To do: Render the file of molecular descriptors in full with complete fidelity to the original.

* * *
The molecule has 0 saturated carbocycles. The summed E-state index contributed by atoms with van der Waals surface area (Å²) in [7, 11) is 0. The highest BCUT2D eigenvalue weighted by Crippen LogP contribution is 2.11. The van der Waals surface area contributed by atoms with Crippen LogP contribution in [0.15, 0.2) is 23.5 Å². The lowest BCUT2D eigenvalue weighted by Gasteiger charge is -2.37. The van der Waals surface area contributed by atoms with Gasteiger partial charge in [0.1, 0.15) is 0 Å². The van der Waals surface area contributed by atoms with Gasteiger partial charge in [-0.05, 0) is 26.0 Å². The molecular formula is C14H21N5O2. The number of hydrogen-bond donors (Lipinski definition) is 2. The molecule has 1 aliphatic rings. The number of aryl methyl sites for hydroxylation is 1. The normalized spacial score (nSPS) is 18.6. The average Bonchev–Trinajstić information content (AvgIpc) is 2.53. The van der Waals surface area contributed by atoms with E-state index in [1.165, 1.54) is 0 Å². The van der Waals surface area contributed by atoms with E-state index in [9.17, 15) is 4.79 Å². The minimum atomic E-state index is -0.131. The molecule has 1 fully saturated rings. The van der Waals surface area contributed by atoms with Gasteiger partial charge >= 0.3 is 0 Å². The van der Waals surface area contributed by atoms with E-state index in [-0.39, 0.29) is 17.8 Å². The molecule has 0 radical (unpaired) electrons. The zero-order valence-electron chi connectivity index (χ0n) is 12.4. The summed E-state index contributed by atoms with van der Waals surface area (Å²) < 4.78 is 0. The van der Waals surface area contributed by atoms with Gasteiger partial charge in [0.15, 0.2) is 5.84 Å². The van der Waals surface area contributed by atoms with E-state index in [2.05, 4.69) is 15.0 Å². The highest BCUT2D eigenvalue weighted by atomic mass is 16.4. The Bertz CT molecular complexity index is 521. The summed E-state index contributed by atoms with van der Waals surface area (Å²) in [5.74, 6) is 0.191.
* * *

The molecule has 0 saturated carbocycles. The summed E-state index contributed by atoms with van der Waals surface area (Å²) in [7, 11) is 0. The highest BCUT2D eigenvalue weighted by Crippen LogP contribution is 2.11. The van der Waals surface area contributed by atoms with Crippen LogP contribution in [0.15, 0.2) is 23.5 Å². The lowest BCUT2D eigenvalue weighted by Gasteiger charge is -2.37. The van der Waals surface area contributed by atoms with Gasteiger partial charge in [0.1, 0.15) is 0 Å². The van der Waals surface area contributed by atoms with Gasteiger partial charge in [-0.05, 0) is 26.0 Å². The molecular formula is C14H21N5O2. The number of hydrogen-bond donors (Lipinski definition) is 2. The molecule has 1 aliphatic rings. The number of aryl methyl sites for hydroxylation is 1. The normalized spacial score (nSPS) is 18.6. The average Bonchev–Trinajstić information content (AvgIpc) is 2.53. The van der Waals surface area contributed by atoms with E-state index in [1.165, 1.54) is 0 Å². The van der Waals surface area contributed by atoms with E-state index in [9.17, 15) is 4.79 Å². The minimum atomic E-state index is -0.131. The molecule has 1 fully saturated rings. The van der Waals surface area contributed by atoms with Gasteiger partial charge >= 0.3 is 0 Å². The van der Waals surface area contributed by atoms with E-state index in [-0.39, 0.29) is 17.8 Å². The molecule has 0 radical (unpaired) electrons. The zero-order valence-electron chi connectivity index (χ0n) is 12.4. The summed E-state index contributed by atoms with van der Waals surface area (Å²) < 4.78 is 0. The van der Waals surface area contributed by atoms with Gasteiger partial charge in [0.15, 0.2) is 5.84 Å². The van der Waals surface area contributed by atoms with E-state index in [2.05, 4.69) is 15.0 Å². The highest BCUT2D eigenvalue weighted by atomic mass is 16.4. The Bertz CT molecular complexity index is 521. The summed E-state index contributed by atoms with van der Waals surface area (Å²) in [5.74, 6) is 0.191.